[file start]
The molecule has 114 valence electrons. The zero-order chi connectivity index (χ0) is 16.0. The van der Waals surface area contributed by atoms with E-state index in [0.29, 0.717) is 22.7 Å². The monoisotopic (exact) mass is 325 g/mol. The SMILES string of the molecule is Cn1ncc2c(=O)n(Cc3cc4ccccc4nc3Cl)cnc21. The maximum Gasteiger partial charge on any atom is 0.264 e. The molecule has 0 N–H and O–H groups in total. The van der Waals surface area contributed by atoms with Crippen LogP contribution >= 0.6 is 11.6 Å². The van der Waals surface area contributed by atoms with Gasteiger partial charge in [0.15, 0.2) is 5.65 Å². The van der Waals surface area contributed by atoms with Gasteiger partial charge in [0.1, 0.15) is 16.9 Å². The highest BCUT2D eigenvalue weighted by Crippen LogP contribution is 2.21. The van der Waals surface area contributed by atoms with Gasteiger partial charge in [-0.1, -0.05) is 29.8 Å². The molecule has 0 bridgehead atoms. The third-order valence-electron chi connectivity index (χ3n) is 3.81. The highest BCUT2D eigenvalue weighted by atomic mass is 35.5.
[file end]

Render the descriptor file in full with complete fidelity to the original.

The molecule has 114 valence electrons. The zero-order chi connectivity index (χ0) is 16.0. The van der Waals surface area contributed by atoms with E-state index in [0.29, 0.717) is 22.7 Å². The monoisotopic (exact) mass is 325 g/mol. The SMILES string of the molecule is Cn1ncc2c(=O)n(Cc3cc4ccccc4nc3Cl)cnc21. The maximum Gasteiger partial charge on any atom is 0.264 e. The molecule has 0 N–H and O–H groups in total. The van der Waals surface area contributed by atoms with Crippen LogP contribution >= 0.6 is 11.6 Å². The van der Waals surface area contributed by atoms with Gasteiger partial charge in [0.15, 0.2) is 5.65 Å². The van der Waals surface area contributed by atoms with Gasteiger partial charge in [0.1, 0.15) is 16.9 Å². The highest BCUT2D eigenvalue weighted by Crippen LogP contribution is 2.21. The van der Waals surface area contributed by atoms with Gasteiger partial charge in [-0.1, -0.05) is 29.8 Å². The molecule has 0 bridgehead atoms. The third-order valence-electron chi connectivity index (χ3n) is 3.81. The highest BCUT2D eigenvalue weighted by atomic mass is 35.5.